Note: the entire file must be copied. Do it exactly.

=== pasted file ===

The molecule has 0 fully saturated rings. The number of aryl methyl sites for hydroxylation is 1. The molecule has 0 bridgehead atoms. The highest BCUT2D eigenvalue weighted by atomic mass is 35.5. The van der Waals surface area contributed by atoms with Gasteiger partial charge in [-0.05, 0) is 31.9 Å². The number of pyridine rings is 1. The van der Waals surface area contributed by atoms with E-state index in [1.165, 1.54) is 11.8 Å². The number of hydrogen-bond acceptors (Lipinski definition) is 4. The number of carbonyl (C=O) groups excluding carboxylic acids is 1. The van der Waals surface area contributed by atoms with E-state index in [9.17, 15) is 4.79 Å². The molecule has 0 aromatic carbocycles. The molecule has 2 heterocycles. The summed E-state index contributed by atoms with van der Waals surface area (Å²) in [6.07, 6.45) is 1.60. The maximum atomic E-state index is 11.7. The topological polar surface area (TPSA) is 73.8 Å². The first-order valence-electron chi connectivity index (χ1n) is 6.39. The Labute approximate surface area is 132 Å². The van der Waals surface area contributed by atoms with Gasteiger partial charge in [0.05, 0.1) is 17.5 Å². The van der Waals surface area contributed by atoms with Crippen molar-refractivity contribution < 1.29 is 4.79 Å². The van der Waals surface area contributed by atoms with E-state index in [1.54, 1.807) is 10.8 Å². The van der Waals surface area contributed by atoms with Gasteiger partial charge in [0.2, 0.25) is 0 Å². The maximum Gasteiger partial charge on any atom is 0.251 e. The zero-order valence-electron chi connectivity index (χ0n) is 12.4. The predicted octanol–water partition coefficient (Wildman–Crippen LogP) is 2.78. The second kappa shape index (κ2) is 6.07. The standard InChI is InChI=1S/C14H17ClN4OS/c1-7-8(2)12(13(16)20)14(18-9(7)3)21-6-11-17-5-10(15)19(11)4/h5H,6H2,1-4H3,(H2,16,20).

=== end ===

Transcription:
The molecule has 0 fully saturated rings. The number of aryl methyl sites for hydroxylation is 1. The molecule has 0 bridgehead atoms. The highest BCUT2D eigenvalue weighted by atomic mass is 35.5. The van der Waals surface area contributed by atoms with Gasteiger partial charge in [-0.05, 0) is 31.9 Å². The number of pyridine rings is 1. The van der Waals surface area contributed by atoms with E-state index in [1.165, 1.54) is 11.8 Å². The number of hydrogen-bond acceptors (Lipinski definition) is 4. The number of carbonyl (C=O) groups excluding carboxylic acids is 1. The van der Waals surface area contributed by atoms with E-state index in [9.17, 15) is 4.79 Å². The molecule has 0 aromatic carbocycles. The molecule has 2 heterocycles. The summed E-state index contributed by atoms with van der Waals surface area (Å²) in [6.07, 6.45) is 1.60. The maximum atomic E-state index is 11.7. The topological polar surface area (TPSA) is 73.8 Å². The first-order valence-electron chi connectivity index (χ1n) is 6.39. The Labute approximate surface area is 132 Å². The van der Waals surface area contributed by atoms with Gasteiger partial charge in [0.05, 0.1) is 17.5 Å². The van der Waals surface area contributed by atoms with Crippen molar-refractivity contribution < 1.29 is 4.79 Å². The van der Waals surface area contributed by atoms with E-state index in [1.54, 1.807) is 10.8 Å². The van der Waals surface area contributed by atoms with Gasteiger partial charge in [0.2, 0.25) is 0 Å². The maximum Gasteiger partial charge on any atom is 0.251 e. The zero-order valence-electron chi connectivity index (χ0n) is 12.4. The predicted octanol–water partition coefficient (Wildman–Crippen LogP) is 2.78. The second kappa shape index (κ2) is 6.07. The standard InChI is InChI=1S/C14H17ClN4OS/c1-7-8(2)12(13(16)20)14(18-9(7)3)21-6-11-17-5-10(15)19(11)4/h5H,6H2,1-4H3,(H2,16,20).